Gender Appeal Party

A Transgender Boy In The Modern World

Image+Courtesy+Of+Udimagine.

Image Courtesy Of Udimagine.

Dusk Johnson, Assistant Editor, Designer, Writer

I wish I’d known all those years before. Known the cage of identity I was going to be trapped in for the rest of my life. It pushed down on my mental health like a hydraulic press. Boys stand here, girls stand there… gods forbid you be anywhere in between. To be a man you must be born a man, to deny this is a crime, and I who go against it, am the criminal. That is the simple understanding that the world around me has taught. To children, to adults, no matter who you are you must stay in character constantly, fulfill your role as a big strong athletic boy, or a gentle, beautiful girl. But I… just couldn’t.
As a child I didn’t know gender, I knew I liked toys and cartoons, never really thinking which sex they were aimed for, what would the purpose of that be? I lived regardless of gender, much as I do now. It wasn’t until I grew into my body, my cursed little vehicle that my soul was forced to drive, that I knew I wasn’t “normal”. It wasn’t that I didn’t like “girly” things, or wanted to be different, it was the feeling of disembodiment. I was somewhere I wasn’t meant to be, forever trapped by a weight of unwanted flesh and identity. I was lost, crushed, and powerless to the pressure of it all. How does one escape when the thing trapping them is their own body? Back then, back in my time of early youthful naivete, I had that answer, dark and looming. That answer I rather not mention, I rather not think of at all.
It was within those same months that I bound my chest in bandages, dressing what was unwanted as a wound, and creating scars in doing so…sweat and infection of said bandages were never my worry. Any pain I would face would be better than seeing myself in a mirror, or being seen as a young woman. The very words “she” and “her” would tear my heart in half, pain pierced through me like wooden stakes in the dirt. Any one feminine gesture might set it off, the way I walk, speak, and dress. I had to be conscious, more anxious of my every microscopic move to avoid the painful assumptions of the public. As such I rejected things I loved: cutesy toys, bright colors, fashion, even art. If anyone thought it was meant for a young girl, I threw it away as if it never meant anything to me. Everyone had pushed me into pink and blue vision. To fit with my gender identity, I was forced to give up the rest of my identity… and that is one of my biggest regrets.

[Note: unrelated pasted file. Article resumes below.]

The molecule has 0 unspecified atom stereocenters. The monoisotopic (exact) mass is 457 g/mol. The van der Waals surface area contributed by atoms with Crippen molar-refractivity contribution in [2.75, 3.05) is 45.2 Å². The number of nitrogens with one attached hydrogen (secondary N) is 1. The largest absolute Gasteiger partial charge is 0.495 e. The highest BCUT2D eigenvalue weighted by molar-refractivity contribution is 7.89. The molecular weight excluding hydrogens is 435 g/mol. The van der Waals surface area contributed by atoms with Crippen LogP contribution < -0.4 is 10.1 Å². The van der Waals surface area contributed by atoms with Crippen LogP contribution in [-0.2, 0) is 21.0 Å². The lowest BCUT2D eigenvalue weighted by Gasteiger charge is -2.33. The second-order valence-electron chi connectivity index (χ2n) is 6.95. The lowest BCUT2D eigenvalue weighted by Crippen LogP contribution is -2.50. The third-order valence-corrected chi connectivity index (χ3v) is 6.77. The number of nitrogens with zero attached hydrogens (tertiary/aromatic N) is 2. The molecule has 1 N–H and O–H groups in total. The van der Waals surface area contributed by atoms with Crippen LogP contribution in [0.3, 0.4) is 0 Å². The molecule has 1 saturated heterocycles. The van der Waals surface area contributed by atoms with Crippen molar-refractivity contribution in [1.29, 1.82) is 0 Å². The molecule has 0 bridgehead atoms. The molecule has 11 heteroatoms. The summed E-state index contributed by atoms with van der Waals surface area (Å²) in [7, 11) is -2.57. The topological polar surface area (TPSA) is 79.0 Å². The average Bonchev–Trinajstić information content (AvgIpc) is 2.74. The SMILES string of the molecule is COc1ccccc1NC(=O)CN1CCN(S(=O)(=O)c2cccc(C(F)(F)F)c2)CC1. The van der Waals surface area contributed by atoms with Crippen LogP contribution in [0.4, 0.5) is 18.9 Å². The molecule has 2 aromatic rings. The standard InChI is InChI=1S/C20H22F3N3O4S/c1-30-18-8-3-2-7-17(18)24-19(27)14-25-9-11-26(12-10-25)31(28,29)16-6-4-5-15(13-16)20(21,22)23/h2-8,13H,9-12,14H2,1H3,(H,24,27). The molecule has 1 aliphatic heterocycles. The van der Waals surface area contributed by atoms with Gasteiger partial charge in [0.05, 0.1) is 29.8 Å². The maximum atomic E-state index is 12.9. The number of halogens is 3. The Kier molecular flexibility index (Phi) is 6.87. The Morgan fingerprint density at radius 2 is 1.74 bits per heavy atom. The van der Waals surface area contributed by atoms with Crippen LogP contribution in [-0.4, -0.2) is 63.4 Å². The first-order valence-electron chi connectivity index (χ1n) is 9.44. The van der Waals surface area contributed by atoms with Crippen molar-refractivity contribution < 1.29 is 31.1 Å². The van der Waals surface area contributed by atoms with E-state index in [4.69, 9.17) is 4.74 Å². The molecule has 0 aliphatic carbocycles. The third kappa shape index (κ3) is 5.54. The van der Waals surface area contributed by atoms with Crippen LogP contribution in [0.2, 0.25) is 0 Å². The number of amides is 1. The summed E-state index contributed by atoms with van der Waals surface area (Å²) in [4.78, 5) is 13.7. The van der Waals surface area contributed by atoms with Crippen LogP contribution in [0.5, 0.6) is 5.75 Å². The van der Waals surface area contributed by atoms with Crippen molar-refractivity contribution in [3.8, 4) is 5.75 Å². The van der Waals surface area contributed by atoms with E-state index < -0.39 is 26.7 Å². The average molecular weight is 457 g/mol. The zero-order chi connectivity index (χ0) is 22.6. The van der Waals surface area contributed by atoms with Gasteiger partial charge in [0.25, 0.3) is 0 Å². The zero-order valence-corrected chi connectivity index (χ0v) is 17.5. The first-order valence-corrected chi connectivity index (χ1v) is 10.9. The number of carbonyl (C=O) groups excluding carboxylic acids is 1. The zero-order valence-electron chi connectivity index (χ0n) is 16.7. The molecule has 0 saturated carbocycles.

I would force myself into “boyish” clothes and interests, big baggy dark garments and a quiet, stern attitude. I had even convinced myself I was attracted to women for the sake of masculine presentation. (What a laugh that is to those who know me now). I never spoke unprompted, my own voice angered and annoyed me like a hidden mouse squeaking through a house. If anyone heard it, I was sure they would think poorly of me. And so I remained quiet for years. Despite my attempts, I found that at the end of the day, when I was alone, no one there but me and my thoughts, I was suffering more than ever. Bitter tears had clouded my vision to who I was, who I wanted to be. Nothing aligned properly, again I found myself lost, out of control, and ready to give up for good. Not even knowing who I was- I didn’t want to be me anymore.
To anyone who may be going through this right now, I write this piece for you. No one should have to experience the pain expressed here alone, know now with this message that you aren’t alone. No matter what society may teach us of “normality,” never ever lose yourself.